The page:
Ralph Orlowski / Getty
Italy gained 2.9%. France rallied 3.5%. Germany gained 2.4%.
What's behind the big gains?
There seem to be three big stories.
One of them is new comments from European Commission President José Manuel Barroso about limits to austerity. There's an idea afoot that the austerity movement is crumbling, and these latest comments underscore the idea that maybe some growth-related policies will come.
We emailed with Frederik Ducrozet of Credit Agricole, who writes:
I think expected ECB easing due to German/core weakness is one reason behind the rally indeed although it can hardly be the only one. Rather, investors are probably still digesting the long-term implications of the BoJ move, including its ramifications for other central banks, in a liquidity-fuelled environment leaving everyone searching for yields. We have seen some Japanese/Asian investors returning to Europe and the periphery, and together with a still very solid base of local bond investors in Italy and Spain may explain why those two countries in particular are benefiting the most without any good fundamental news (except the less uncertain Italian situation, maybe).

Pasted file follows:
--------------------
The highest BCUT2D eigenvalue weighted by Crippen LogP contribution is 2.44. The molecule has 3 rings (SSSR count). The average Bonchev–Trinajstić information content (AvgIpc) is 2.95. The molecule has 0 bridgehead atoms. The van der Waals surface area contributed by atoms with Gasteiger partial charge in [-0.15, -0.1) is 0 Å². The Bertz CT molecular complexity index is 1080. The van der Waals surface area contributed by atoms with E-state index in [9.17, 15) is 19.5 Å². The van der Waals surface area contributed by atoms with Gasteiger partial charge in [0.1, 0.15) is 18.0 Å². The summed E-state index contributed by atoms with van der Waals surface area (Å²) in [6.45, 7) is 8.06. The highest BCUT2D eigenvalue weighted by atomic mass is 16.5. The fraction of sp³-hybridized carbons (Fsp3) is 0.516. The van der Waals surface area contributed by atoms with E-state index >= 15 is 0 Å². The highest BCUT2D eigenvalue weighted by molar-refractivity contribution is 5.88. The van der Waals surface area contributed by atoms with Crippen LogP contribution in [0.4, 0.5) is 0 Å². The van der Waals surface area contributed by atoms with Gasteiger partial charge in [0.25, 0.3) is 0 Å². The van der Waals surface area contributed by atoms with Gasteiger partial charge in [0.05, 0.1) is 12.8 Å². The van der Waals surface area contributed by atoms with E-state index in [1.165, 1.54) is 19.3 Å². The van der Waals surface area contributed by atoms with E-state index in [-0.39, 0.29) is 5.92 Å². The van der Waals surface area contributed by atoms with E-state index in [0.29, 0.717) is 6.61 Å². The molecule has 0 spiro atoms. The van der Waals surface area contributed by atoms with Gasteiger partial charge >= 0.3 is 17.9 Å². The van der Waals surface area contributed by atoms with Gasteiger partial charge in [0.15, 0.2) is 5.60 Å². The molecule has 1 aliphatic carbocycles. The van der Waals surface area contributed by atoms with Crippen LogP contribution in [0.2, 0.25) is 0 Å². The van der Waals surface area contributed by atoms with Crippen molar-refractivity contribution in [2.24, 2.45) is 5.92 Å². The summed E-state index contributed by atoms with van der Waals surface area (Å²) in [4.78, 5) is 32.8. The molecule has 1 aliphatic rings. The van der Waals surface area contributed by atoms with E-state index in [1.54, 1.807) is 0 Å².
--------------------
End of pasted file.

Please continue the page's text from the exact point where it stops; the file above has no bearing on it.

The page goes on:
The notion that a bad German manufacturing report would be a good thing is a tragic.
The European economy has been in horrible shape for years, but pro-growth ideas are incredibly few and far between. And although the ECB deserves credit for putting a halt to the European sovereign debt crisis, the ECB hasn't done much else on the growth front, in part because of strong German opposition to action. Now the thinking is that with German's own economy going into the toilet, the ECB might do something. So basically it took Germany getting sucked into the vortex of a crappy Eurozone economy for anyone to have any hope that institutions would do anything to promote growth. That's a totally awful state of affairs.
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